Entering the waiting room, I become increasingly aware that the doctors are running behind. Most patients in the room are either asleep or focused on their cellphones, looking like a row of parked cars.


I find a spot to sit on a small loveseat near a glass water wall fountain. Within minutes, my eyes closed. I’m unsure how much time passes before I have the awareness that someone is sitting very close to me.


I notice plenty of available chairs, even another loveseat. Yet, he is right beside me. The cold from the outside lingers on his clothes, and I shivered.


“Don’t mean to sit so close. I just figure I’ll be waiting a while, so I want to be by the waterfall.”


His Carhartt brown jacket brushes against my arm as we sit shoulder-to-shoulder. Before I have the chance to consider changing seats, he speaks again.


“My wife loves waterfalls. We went to Estes Park in Colorado every year. She has a knack for getting me to hear and see things I’ve never heard or seen before. She still does.”


His light blue eyes partially hide behind the glare of his bifocals, but I can tell he is looking for his next words.


“The last time we were up there she pointed out the tops of the rocks poking out like turtle shells near the falls. The water moved fast and glided around anything in its way… including us as she dared me to take my shoes off and wade with her in the water. That was some cold water!”


“That sounds like a great memory,” I say.


He taps his hands against the dark denim of his jeans. I can’t help but notice sun spots covering his wrinkled skin like splattered mud, and he catches me staring.


“Yeah, I’m waiting to get some of these removed. Too much time outside.”


I feel funny that he answered a question I was thinking but didn’t ask. So, I figure I will go ahead and ask the next question on my mind. “I guess that explains why you like waterfalls so much… your time in Estes Park?”


He chuckles. “No, that’s not why I like them so much. I like waterfalls not because of the park, but because of my time with my wife.”


The chill of the air leaves; his love for his wife warms me to my soul and feels almost tangible.


“I spent thirty-three years working for the phone company. I retired back in 2006 when my wife came down with bone cancer.”


“I am so sorry.”


“That was the last year we were up at Estes. She made me stand barefoot in that cold river just to listen to the water move. As much as I complained, it was the most peaceful moment I’ve had since.”


“She sounds like a wonderful lady.”


“Oh, she is. Best I’ve known. In 2011 she had a stem cell transplant. She had some awful strong chemotherapy. The treatment left her like a dead battery. I just prayed to God He could charge her back up.”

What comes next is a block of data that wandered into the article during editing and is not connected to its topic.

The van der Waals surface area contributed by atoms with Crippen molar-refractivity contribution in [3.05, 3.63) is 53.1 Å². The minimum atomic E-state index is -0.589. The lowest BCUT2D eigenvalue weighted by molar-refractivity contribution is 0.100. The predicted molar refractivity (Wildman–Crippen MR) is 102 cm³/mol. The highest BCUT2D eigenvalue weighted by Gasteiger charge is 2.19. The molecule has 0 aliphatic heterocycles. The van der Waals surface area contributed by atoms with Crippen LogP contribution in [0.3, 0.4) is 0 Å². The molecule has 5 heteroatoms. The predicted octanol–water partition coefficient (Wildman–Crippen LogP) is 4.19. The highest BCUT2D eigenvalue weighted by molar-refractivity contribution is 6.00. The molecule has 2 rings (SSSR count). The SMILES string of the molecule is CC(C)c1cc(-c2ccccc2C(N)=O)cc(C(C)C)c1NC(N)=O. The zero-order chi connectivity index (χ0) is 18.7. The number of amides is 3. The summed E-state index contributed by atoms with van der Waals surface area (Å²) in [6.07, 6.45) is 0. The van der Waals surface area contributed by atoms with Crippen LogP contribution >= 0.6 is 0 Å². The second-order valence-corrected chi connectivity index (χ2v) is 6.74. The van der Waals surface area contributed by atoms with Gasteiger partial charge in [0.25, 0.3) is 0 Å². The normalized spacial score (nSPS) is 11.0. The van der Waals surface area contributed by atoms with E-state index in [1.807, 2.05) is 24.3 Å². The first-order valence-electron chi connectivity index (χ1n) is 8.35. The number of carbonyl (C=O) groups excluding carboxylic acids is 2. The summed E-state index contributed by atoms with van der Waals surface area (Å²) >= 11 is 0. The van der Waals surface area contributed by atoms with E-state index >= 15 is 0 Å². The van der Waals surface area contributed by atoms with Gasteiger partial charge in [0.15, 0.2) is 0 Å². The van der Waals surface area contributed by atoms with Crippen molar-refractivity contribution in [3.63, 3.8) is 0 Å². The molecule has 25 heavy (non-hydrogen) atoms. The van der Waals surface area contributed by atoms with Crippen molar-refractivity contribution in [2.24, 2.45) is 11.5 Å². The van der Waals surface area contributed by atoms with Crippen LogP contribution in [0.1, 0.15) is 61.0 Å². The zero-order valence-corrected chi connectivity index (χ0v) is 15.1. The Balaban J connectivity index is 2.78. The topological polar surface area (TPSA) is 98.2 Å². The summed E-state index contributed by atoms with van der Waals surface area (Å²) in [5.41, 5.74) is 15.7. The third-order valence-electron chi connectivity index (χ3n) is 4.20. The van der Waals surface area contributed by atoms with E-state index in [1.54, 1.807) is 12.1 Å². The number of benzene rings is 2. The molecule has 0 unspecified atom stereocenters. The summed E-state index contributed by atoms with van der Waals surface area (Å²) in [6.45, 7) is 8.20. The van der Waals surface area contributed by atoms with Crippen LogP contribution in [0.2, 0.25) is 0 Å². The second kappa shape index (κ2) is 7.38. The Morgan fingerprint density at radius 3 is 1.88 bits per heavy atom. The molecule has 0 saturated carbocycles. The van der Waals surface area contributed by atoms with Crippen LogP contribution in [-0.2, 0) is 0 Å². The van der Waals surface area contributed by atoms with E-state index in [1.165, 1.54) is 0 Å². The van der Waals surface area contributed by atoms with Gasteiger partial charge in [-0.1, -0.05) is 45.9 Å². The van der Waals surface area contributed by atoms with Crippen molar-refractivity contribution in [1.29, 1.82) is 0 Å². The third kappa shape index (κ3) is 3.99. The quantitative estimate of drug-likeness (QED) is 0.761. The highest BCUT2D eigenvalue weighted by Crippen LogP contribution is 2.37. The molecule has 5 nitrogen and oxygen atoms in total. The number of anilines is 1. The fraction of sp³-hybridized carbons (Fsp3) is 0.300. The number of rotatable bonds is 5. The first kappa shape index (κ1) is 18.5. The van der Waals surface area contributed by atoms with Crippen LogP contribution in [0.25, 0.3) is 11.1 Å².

“That sounds exhausting for you both… physically and mentally.”


“Yeah, you could put it that way. The stems cells came from a twenty-three-year-old man. She joked that she would be stronger and healthier than me once she recovered. I never could figure out how she kept her smile while in so much pain.”


He reaches his hand under his glasses to wipe his eyes. I notice his fingers are now wet.


“She lasted a lot longer than the doctor said she would, but that didn’t surprise me. She passed in 2016. By the time she died, her skin was so thin that it looked like a map. She told me that her body knows the way, and to let her go.”


I reach over and touch his hand. He taps against his jeans once more, this time squeezing my hand.


“The only problem is I can’t seem to figure out my way most days. She is still with me, you know. She tugs on me to do crazy things like sit next to this waterfall just to hear the water.”


“Jacob?” the nurse calls out into the waiting room.


“That’s me,” he says.


He lets go of my hand and stands. Nodding to the nurse, he turns to me once more. “Since you’re going to be waiting a little longer, you should listen to that waterfall. It really is a peaceful sound.”


I close my eyes and listen. I hear the water for the first time since I’ve been going to this doctor. Really hear it… soft, strong… peaceful.


I can’t help but think his lovely wife is still here in many ways… mostly through Jacob. Because of his love for her, my experiences are enriched. Jacob’s wife is a woman I never had the privilege of meeting but had the joy of experiencing through someone who loved her dearly… and still does.


“Love never ends” (1 Corinthians 13:8, ESV).


SGLY, dear reader.


(Smile, God Loves You.)


Tiffany Kaye Chartier is a Christian Author and opinion columnist. Submit feedback and connect for more soul lifts on Facebook: Tiffany Kaye Chartier, Instagram:@tiffanysgly, and Twitter: @tiffanychartier.